All the bikes that we sell are made by hand, and for good reason. We thought we would take this opportunity to explain why.
With handmade bikes custom geometry is possible, and in fact it’s the norm. There is only one correct size for each rider but it takes a professional bio mechanic to determine what this is. There are more than 3 measurements to consider when it comes to the ideal geometry for an individual rider so just because a rider can ride a stock bike, it’s highly unlikely that’s it 100% perfect. Despite general mis-conceptions everyone would benefit from a custom geometry and we calculate that 40% cannot correctly fit stock geometries.
Different types of carbon tubes are selected and made for different parts of the bike as to perform to the optimum they need different properties and strengths. When the joints are wrapped, the customers weight can be taken into consideration and extra stiffness/strength added to the crucial parts of the frame like the bottom bracket. Once the frame has been in the autoclave and cured then the wrapped lugs/joints become one solid piece of carbon making it super strong. Frames made in a mould (monocoque frames) are designed for the average rider and so won’t have extra strength for heavier riders and will flex.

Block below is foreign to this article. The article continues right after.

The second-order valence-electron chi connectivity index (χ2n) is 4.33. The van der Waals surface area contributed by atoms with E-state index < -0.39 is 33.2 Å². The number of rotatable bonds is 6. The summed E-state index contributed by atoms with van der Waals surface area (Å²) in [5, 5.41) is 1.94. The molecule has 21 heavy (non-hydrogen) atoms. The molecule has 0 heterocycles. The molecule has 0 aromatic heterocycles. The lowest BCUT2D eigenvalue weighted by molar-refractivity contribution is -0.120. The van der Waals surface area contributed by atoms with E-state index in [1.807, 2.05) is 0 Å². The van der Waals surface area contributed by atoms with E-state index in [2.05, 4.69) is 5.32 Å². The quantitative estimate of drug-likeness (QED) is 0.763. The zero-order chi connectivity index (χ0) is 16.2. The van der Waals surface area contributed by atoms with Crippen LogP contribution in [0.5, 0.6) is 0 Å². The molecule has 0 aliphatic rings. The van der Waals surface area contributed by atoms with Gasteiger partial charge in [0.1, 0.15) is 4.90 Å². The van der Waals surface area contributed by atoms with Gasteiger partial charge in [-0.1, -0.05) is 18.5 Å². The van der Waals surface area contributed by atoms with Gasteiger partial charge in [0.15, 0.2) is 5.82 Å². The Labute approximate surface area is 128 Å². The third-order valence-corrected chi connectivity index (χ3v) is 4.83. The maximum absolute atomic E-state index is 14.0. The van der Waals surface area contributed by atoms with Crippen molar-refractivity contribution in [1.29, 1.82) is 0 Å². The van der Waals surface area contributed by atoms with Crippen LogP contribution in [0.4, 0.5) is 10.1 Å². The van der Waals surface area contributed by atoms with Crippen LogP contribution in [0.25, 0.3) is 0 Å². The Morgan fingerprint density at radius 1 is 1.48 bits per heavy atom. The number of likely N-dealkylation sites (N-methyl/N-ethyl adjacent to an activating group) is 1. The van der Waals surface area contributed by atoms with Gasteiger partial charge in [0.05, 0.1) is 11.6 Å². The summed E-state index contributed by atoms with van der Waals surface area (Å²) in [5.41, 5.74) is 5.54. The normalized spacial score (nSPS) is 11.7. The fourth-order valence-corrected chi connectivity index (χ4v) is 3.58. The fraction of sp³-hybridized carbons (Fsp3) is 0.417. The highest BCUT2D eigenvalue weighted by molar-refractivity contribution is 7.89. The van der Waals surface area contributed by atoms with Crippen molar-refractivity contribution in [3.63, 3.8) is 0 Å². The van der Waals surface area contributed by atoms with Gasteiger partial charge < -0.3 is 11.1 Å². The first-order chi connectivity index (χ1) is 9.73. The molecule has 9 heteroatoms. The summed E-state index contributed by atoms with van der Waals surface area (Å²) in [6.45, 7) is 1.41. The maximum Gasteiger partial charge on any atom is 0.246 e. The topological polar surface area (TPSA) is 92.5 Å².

Like strength, stiffness and handling and ride qualities can be optimized for the end user. For example if the end used is a 65kg climber then the frames can generally made lighter. If the end user is an all round sportive rider then it can be made with comfort in mind, and for a crit racer more stiffer etc.. The result is a bike that the customer excels on. Again this is impossible for a monocoque frame as it’s designed for an average rider and not individuals.
While the construction is artisan and bespoke to the rider, so is the painting and so no 2 frames are identical. Colour combinations are the choice for the customers imagination.
Choices are fun, that’s why we let you choose you bb type, if you want your frame made for electronic or manual transmission, or if you would like you seatpost to be traditional or integrated.
Handmade carbon frames start at £1999.99 for made to measure so that's considerably cheaper (half price in some cases) than range topping stock frames from brands that manufacture in Asia.
To find out more about Handmade frames contact Adam firstname.lastname@example.org